Most of the crew worked in a “straight eights” model, with three teams working in eight-hour shifts. They rotated their watches about every three weeks, Burton said.
The sub’s supervisors and principle leadership were on an all-hands schedule, working a regular 10 a.m. to 6 p.m. day. That way, they were all awake for scheduled meetings and operational planning.
Measures were in place to make sure the day-sleepers were interrupted as infrequently as possible.
“We didn’t run all-hands drills that would impact their sleep, unless it was a specific time, where we would broadcast ahead of time when it was going to be,” he said. “In material management, if there was a broken piece of equipment, it had to rise to a certain level of priority for me to allow people’s sleep to be interrupted to fix it.”
Burton admitted there had been some hesitation from crew members about the longer shifts, but by the end of the deployment, pretty much everyone had been converted.
“Their biggest feedback was the stability of the schedule,” he said. “The opportunity to work out way more than they’re used to, and just being able to sleep the same time every day, made a world of difference in their mental psyche, as far as managing the daily challenges of life on a submarine.”
That extra time off also made up for the challenge of staying alert for two hours longer than usual.
Chief Electronics Technician (SS) Geoffrey Gimer, on his second deployment, said the new schedule didn’t require much of an adjustment.
“The extra two hours of watch were mitigated by the extra time off watch,” he said. “Plus, there was always someone available to provide a watch relief in their off-going time since their on-coming was now eight hours, as well.”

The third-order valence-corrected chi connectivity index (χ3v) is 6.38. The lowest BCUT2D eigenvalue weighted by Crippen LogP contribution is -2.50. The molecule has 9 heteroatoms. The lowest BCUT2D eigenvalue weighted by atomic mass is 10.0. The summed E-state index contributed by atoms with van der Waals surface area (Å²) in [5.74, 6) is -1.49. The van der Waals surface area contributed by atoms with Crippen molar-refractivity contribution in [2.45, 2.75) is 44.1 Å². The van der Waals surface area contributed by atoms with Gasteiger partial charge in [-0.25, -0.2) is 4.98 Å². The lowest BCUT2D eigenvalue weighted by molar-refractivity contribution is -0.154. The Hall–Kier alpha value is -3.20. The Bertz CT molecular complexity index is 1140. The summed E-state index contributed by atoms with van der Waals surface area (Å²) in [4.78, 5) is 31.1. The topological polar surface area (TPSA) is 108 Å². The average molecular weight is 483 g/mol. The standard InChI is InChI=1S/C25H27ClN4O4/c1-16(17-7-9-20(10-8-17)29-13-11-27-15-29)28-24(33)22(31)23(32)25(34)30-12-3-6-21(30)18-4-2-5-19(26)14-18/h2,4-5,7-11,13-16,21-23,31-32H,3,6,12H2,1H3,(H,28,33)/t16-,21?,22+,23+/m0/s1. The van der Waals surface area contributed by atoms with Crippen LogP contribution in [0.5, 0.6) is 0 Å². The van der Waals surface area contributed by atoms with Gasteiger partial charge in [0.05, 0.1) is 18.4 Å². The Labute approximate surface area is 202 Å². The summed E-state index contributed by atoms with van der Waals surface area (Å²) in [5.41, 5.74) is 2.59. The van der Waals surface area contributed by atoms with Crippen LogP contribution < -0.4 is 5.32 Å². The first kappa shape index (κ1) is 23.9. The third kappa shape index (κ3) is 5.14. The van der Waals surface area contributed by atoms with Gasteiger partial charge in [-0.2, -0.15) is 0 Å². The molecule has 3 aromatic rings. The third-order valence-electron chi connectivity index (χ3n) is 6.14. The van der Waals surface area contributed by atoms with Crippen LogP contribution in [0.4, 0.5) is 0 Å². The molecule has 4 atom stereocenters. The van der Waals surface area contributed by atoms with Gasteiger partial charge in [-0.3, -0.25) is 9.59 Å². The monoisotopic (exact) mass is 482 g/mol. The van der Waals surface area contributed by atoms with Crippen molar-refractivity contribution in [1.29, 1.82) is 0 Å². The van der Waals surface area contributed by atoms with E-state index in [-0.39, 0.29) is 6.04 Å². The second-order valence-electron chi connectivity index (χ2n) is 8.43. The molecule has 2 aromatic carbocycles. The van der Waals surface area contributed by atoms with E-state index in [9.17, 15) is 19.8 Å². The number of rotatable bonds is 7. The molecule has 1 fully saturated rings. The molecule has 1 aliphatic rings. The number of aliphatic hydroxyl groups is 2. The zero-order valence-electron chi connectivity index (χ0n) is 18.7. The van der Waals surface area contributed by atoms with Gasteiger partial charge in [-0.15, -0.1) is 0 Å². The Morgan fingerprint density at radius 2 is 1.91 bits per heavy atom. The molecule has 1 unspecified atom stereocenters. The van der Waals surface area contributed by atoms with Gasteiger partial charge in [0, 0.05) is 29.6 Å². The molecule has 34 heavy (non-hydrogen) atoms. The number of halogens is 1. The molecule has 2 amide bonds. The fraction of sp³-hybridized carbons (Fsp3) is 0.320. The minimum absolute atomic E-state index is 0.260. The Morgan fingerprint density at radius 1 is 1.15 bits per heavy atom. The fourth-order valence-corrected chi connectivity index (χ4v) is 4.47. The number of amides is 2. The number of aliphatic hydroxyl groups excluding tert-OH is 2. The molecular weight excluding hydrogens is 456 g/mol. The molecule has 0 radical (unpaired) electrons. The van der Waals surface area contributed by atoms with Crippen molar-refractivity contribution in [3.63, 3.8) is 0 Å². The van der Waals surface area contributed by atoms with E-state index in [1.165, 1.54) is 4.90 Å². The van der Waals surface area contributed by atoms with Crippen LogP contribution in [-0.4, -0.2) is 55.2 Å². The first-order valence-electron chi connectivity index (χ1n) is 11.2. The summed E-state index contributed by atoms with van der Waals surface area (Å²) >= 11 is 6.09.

Rather than spend eight hours in the same spot, Burton scheduled a midwatch break for every shift, giving crew members half an hour to get something to eat and move around a bit.
The crew adjusted easily to the schedule mentally as well as physically, he said.
“The last two hours of a six-hour watch, you’re always looking forward to the end,” Burton said, “No matter how long the watch is, always at the last hour or two, you’re looking forward to the end of it.”
On his second deployment, Machinist’s Mate 1st Class (SS) Correy Wilson said the adjustment period after rotating watches wasn’t an issue, either.
“It usually took me at least a week for my body to get used to the new schedule, but once adjusted, I couldn’t tell the difference,” he said.
The longer days also saved some time in the larger scheme of things.
“I was excited about the potential efficiency of it,” Lt. j.g. Brendan McCook said. “Every transition costs some time (pre-watch briefs, meal time, etc.), so minimizing the number of the transitions created some time in a schedule where even a little time is very valuable.”
All three sailors, who answered Navy Times’ questions via email, said they liked the 24-hour model, each sleeping about six hours a night on average and spending their downtime on collateral duty, studying, training or working out.
For the first few months after the Navy opened up the 24-watch option for submarines, Burton said, sub commanders from boats on both coasts were calling him for advice on implementing the new system.
“We were getting routine requests for our models, of how we’re doing our schedules, how we’re managing laundry, all the things that you never think about,” he said.
Burton said he understands the reluctance of some submarine crews to switch, but if it works with your operational schedule, he suggests giving it a try.
“I would never say you have to do this or you must do this,” he said. “My biggest advice would be to remain open to it. It’s a very viable option.”